To achieve this objective the organization needs to maintained a well trained workforce. By recruiting from within, an organization rewards employees for past performances and sends a signal to other employees that their future efforts will payoff, while capitalizing on previous investments made in recruiting, selecting, developing, and training its current employees Until organizations build a supportive organization-wide culture that identifies and understands workers needs, the talent pool will most certainly remain underutilized and diversity may be difficult to achieve Provide a safe work environment and reduce the risk of liability There are a large number of lawsuits challenging the employer’s safe work environment practices. Per David Ray (2000), there are four general causes of action employers are exposed to: negligent hiring, negligent retention, failure to warn and failure to document behavior. The organization could be guilty of negligent hiring when a plaintiff suffered damages caused by an employee in connection with his or her employment. The plaintiff must prove that the employee was unfit and that the employer knew or should have known that the employee was unfit. The most common employer mistake that leads to liability for negligent hiring is the failure to adequately investigate the background of an applicant when hiring certain types of employees.
Included in this package is the following info. Please iss the corr esd we spot at. Did you understand these sentences? Probably, but that is not the point. The point is that the sentence is not grammatically correct and problems may follow with the intended party of this memo. In today's marketplace computer skills are the norm, but many of today's workers do not possess professional academic ...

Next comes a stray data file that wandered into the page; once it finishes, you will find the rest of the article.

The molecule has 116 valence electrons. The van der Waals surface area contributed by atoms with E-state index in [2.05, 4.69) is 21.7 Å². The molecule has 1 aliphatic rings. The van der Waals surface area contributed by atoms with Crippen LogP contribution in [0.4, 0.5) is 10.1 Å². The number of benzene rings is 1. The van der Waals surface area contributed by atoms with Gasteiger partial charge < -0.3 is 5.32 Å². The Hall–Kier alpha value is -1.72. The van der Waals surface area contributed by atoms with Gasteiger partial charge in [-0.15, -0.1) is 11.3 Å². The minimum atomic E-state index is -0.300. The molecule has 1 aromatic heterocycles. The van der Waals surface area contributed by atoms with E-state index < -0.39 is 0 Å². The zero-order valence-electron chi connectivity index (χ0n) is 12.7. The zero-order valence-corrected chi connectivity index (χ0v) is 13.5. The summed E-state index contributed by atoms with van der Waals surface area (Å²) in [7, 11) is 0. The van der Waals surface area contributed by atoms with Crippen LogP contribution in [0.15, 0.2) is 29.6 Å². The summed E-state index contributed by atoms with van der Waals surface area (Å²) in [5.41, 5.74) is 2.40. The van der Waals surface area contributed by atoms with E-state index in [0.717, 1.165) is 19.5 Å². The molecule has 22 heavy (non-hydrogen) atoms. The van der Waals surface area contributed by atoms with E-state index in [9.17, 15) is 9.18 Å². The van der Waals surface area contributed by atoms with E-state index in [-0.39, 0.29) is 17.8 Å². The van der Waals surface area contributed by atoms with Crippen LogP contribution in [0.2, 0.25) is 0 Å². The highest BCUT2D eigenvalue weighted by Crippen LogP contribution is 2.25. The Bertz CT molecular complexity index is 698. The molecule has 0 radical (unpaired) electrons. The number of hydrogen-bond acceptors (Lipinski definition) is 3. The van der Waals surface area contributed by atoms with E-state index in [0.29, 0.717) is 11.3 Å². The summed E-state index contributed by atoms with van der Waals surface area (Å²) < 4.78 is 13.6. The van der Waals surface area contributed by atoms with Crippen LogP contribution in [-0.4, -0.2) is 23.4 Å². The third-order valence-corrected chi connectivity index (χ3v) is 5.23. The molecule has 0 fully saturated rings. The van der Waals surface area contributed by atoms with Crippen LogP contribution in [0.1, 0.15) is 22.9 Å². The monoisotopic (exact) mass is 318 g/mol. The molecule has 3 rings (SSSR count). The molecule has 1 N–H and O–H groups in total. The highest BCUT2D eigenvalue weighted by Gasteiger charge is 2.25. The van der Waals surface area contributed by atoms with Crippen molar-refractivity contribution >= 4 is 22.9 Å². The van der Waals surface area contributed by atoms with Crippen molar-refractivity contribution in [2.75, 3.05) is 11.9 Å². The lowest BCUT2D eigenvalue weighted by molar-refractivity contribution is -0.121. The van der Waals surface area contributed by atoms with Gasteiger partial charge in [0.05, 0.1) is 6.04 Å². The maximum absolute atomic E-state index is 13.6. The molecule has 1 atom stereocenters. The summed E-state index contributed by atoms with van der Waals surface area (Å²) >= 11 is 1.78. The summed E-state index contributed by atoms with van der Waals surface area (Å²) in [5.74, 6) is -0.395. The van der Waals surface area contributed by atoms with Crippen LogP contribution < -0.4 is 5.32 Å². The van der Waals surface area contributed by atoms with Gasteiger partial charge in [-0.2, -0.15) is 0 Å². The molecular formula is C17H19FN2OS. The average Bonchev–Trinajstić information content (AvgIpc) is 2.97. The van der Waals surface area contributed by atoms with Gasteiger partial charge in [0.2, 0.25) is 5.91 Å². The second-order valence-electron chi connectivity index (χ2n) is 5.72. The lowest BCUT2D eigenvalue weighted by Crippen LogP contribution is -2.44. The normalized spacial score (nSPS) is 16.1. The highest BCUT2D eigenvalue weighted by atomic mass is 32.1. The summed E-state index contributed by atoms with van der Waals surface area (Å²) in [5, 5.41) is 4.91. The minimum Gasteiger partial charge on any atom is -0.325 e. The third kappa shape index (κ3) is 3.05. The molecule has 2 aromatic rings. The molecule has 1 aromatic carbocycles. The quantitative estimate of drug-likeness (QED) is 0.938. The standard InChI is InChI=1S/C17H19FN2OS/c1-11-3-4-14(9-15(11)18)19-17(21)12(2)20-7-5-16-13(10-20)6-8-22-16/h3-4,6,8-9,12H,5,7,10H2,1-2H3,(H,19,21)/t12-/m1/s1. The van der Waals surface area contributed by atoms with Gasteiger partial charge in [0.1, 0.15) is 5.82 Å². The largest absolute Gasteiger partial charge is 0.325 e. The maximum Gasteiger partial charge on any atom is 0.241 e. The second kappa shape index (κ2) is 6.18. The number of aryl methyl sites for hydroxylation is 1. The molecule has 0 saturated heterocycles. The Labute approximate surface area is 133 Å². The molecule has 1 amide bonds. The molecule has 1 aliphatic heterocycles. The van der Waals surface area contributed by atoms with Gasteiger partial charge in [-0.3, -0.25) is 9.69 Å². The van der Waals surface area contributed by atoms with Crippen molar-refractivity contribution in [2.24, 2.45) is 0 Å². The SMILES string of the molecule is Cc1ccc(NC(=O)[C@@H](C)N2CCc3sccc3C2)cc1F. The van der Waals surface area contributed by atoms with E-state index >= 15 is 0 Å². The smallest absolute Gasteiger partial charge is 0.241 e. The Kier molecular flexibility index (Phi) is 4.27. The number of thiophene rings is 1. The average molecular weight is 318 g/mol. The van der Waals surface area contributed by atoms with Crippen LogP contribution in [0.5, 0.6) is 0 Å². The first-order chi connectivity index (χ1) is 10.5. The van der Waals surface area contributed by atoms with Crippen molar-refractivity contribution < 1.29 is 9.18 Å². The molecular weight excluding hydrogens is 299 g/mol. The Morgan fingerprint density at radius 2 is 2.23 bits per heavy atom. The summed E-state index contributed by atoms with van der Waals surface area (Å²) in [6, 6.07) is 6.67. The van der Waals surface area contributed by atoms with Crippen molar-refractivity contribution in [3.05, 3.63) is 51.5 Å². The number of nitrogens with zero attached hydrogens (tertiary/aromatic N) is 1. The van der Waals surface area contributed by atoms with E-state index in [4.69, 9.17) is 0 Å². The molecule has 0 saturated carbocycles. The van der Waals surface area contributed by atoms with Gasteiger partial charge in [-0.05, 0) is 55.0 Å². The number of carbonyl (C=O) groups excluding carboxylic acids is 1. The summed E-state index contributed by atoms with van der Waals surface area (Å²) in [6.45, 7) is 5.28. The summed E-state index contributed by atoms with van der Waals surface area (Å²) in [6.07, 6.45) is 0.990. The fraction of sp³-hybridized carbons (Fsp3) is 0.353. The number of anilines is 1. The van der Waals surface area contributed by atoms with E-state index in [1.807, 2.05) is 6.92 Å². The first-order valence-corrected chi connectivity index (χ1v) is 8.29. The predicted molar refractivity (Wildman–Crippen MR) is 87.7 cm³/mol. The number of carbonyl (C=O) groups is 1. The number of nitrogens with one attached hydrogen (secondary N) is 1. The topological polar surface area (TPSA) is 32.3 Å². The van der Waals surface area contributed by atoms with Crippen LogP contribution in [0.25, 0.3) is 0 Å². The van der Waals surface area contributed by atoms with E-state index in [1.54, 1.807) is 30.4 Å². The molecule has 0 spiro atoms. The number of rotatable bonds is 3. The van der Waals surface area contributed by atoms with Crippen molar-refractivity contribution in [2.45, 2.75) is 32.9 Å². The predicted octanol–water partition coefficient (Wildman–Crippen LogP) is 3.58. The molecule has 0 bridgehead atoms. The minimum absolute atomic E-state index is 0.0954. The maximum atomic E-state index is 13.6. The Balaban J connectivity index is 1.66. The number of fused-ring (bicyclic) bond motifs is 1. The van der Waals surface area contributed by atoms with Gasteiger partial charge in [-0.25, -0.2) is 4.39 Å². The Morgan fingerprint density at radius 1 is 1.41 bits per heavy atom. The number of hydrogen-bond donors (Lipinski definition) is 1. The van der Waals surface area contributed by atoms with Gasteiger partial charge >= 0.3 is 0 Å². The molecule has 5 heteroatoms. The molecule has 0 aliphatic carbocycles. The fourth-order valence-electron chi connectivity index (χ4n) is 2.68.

In a negligent retention situation, an employer may have conducted proper pre-employment screening but then failed to take action when the employee later engages in improper behavior. In this situation, the employer becomes aware after the hiring that the employee is potentially dangerous but retains the employee anyway. In this type of situation, the organization will minimize the risk of liability if it took reasonable action once it became aware of the danger. An employer has a duty to warn those in danger once the organization has been put on notice that the possibility for risk exist. But it is most critical when the risk would not be evident without a warning. Courts have held that an employer may even have a duty of care after the termination of a dangerous employee.
Failure to document behavior usually arises from a supervisor’s reluctance to document poor performance. Often the natural human reaction of any supervisor is to disregard a risk in the hope it will go away. The organization should develop sound background-checking policies, human resources management practices, and related training for all employees that could reduce both the workplace violence and minimizes liability. Anticipate trends and provide strategic solutions An organization will be more efficient if it can prevent the need for layoffs or panic hiring. By having a workforce plan, the Human Resource Department will be able to manage shortages and surpluses. By understanding business cycles and tending to talent development and current talent inventories, HR can be proactive and act, instead of just react to surprises.